Whilst working undercover I was on the receiving end of a drugs warrant like this, quickly trussed up with brutal efficiency. I knew it was coming, and it was still absolutely terrifying.
As these tactics developed, because of the problem of easily swallowed evidence, it means that all of this brutality is so that the occupants can be saved from themselves.
As we’ve addressed, you may protest that there are other types of warrants where such efficient controlled violence is used. Well yes, I would say that the public find it quite palatable to see terrorists on the receiving end of such tactics, but those are unusual events that require an untraditional approach. Drugs warrants are everyday events which with every passing year become more acceptable to society. Allowing the MoD Act to continue will continue to ruin policing if we don’t reform our drugs laws. Communities are being forever changed by this detached aggression.
It is clear to see, if we care to look, how policing drugs has damaged our society. It is a generally accepted view of history that the devastating riots of 1980-81 in Toxteth, Brixton etc., had a major cause in the increased and ethnically targeted over-use of Stop and Search powers. But why is the obvious fact that this was the end of the first decade of the Misuse of Drugs Act not recognised as a cause?
As a police officer I didn’t have any problems in searching someone for a weapon or stolen property. It is accepted by the innocent and offender alike that this is just the game. It’s not so unusual to come across an “it’s a fair cop governor” attitude, a leftover echo of the Dixon of Dock Green effect that comes with a society that polices by consent. But a search for drugs is a different matter. That causes tension, and it is the tension of a society fracturing from an unjust law.
The riots of the early ’80s were race riots. That is because drugs offences are applied with inherent racism. When police were asked to investigate this new idea of drugs possession and dealing, each officer was being asked to police a moral judgement. They had to decide, what does an immoral person look like? This decision making exposed and amplified prejudice. Prejudice that easily becomes collective and institutional, cultivated by confirmation bias, and evidenced by the indignant reaction of the recipients.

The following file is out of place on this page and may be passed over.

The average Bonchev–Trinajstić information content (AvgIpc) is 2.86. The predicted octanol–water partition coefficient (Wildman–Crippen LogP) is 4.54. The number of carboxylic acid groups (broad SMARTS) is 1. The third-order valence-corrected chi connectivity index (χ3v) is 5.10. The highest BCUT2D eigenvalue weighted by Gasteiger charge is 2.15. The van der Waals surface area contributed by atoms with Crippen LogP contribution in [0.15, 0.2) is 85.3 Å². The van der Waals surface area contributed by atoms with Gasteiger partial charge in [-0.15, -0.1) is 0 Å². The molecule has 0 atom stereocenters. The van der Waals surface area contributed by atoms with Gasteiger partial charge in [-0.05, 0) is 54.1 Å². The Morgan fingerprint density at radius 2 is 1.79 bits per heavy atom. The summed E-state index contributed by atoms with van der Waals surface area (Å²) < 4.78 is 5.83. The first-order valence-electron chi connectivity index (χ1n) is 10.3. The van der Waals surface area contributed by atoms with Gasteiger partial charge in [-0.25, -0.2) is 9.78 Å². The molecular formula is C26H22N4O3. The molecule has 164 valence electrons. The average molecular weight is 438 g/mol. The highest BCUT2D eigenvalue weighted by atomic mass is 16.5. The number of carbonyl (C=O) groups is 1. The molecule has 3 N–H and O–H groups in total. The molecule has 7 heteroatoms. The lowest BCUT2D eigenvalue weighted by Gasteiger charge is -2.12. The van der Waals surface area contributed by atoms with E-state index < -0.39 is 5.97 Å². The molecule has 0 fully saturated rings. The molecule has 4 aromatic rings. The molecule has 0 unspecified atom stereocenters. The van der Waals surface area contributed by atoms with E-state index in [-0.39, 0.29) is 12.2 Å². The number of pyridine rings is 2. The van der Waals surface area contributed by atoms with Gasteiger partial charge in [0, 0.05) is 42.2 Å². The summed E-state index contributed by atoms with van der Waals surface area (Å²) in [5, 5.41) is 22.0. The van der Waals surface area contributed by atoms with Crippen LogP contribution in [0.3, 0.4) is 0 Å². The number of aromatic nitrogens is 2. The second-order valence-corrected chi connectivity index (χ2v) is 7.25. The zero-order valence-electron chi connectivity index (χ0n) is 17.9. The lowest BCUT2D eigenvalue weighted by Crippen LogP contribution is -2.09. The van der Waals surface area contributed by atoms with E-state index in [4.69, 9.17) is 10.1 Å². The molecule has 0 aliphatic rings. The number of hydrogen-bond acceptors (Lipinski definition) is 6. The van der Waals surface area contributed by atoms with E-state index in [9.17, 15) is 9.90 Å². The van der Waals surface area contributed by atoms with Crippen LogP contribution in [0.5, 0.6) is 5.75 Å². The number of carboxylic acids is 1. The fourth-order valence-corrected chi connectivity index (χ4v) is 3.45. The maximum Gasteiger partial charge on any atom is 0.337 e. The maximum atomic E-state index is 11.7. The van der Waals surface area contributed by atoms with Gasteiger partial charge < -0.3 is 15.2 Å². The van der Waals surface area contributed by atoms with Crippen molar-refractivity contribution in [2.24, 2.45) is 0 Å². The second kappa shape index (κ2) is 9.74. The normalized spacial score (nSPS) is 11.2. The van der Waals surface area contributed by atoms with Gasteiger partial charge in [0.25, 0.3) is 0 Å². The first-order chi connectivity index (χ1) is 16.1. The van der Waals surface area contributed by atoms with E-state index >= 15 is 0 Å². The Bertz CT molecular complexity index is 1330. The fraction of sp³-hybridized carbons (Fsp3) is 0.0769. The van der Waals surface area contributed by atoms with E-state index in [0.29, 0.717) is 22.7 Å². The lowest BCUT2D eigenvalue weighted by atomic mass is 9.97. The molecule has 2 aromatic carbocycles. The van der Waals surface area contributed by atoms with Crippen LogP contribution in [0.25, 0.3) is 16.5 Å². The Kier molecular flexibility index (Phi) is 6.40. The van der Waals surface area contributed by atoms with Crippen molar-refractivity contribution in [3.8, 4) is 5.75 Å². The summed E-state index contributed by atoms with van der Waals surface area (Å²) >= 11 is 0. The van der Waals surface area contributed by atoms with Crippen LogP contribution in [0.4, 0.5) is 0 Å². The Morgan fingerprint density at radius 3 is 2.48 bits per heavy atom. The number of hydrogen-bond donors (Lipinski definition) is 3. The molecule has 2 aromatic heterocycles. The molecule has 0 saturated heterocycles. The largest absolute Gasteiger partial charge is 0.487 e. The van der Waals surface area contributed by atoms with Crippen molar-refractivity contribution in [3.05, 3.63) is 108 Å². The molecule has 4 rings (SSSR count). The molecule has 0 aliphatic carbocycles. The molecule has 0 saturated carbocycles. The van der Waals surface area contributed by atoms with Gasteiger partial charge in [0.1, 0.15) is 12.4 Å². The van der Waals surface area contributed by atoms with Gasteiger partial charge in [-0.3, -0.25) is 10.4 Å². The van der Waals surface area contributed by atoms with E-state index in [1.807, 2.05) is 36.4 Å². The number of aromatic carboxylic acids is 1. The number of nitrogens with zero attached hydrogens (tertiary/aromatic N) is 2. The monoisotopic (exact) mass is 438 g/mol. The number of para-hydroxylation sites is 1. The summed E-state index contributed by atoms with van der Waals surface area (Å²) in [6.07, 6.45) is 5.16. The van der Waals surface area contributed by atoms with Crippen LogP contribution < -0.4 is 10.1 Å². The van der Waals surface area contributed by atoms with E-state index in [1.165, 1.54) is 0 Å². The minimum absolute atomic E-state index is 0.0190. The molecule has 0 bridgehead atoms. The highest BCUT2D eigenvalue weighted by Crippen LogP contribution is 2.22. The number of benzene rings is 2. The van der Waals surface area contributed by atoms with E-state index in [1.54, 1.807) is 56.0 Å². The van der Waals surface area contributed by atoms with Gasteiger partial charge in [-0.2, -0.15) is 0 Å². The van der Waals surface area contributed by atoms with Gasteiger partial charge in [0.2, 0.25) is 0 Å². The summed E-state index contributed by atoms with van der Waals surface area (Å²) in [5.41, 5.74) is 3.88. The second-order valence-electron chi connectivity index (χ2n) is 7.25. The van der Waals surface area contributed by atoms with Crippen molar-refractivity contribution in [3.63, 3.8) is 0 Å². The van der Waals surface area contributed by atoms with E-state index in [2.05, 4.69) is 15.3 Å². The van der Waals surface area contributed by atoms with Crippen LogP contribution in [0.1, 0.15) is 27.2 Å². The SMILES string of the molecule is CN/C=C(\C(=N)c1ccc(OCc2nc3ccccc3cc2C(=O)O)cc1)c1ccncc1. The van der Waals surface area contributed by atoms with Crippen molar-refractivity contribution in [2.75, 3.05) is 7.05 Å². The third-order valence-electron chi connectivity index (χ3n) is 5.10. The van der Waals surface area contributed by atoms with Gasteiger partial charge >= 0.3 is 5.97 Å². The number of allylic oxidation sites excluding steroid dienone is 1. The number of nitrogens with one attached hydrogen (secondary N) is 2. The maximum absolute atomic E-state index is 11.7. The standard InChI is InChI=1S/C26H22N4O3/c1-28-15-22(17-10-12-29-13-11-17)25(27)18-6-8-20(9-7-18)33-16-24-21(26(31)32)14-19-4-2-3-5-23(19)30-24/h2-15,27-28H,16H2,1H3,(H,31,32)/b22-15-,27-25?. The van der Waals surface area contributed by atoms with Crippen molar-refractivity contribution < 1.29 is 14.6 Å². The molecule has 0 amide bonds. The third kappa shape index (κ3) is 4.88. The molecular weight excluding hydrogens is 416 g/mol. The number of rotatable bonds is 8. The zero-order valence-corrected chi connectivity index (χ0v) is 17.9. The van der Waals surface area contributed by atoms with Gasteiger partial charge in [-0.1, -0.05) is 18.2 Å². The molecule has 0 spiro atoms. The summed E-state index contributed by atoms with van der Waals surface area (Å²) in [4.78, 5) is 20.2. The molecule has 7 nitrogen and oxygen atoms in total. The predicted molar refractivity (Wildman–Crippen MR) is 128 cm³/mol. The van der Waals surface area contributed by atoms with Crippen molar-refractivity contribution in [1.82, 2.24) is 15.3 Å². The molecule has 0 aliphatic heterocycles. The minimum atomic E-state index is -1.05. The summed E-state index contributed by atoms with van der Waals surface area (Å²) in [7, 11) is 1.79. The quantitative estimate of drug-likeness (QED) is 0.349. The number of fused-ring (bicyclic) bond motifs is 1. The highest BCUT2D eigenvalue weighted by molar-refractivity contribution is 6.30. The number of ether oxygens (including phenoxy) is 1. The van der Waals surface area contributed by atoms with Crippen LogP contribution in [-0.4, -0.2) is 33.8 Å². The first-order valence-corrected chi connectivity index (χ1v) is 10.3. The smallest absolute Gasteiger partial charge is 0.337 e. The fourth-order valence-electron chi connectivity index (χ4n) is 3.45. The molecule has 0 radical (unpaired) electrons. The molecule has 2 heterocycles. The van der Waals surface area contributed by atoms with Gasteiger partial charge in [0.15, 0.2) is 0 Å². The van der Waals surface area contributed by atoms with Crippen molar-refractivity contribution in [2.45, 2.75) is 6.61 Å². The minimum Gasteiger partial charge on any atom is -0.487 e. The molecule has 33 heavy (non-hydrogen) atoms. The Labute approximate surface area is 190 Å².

And this racism pervades clearly today. It will remain, and will not start to clear from the institution until ideological judgement is removed from the responsibility of those who are there to protect and serve. There is evidence of this racism – it’s clear in the staggering figures produced by Release from the police’s own Stop and Search figures. A black person is six times more likely to be stop-searched for drugs than a white person, yet there is no racial prevalence in drug use, or drug dealing.
In Robert Peels’ Principles of Policing, he made the point that, “The police are the public and the public are the police”. Police are merely the ones who wear the uniform and carry out tasks. This principle of community and consent is at the core of what policing should be about. But the days of each community acting together with police to form a coherent society are gone.
Whole areas no longer talk to the police, partly because the gangsters control these communities. But there is another reason. Individuals don’t talk to the police from many communities because they are scared that in the early hours of the morning the police may quietly prepare outside their home. They’ll attach hydraulic machinery to their door frame to pop the door off its hinges, or just smash the door in with a ram, or maybe now cut open the door with a chainsaw for maximum impact. We’ve entered a phase of policing with theatrics.
They will come into their homes and terrify their family, search through all of their most private things, and maybe arrest them. Why? To protect them from themselves – apparently.
It’s a long way from Dixon of Dock Green, and I believe Robert Peel is turning in his grave.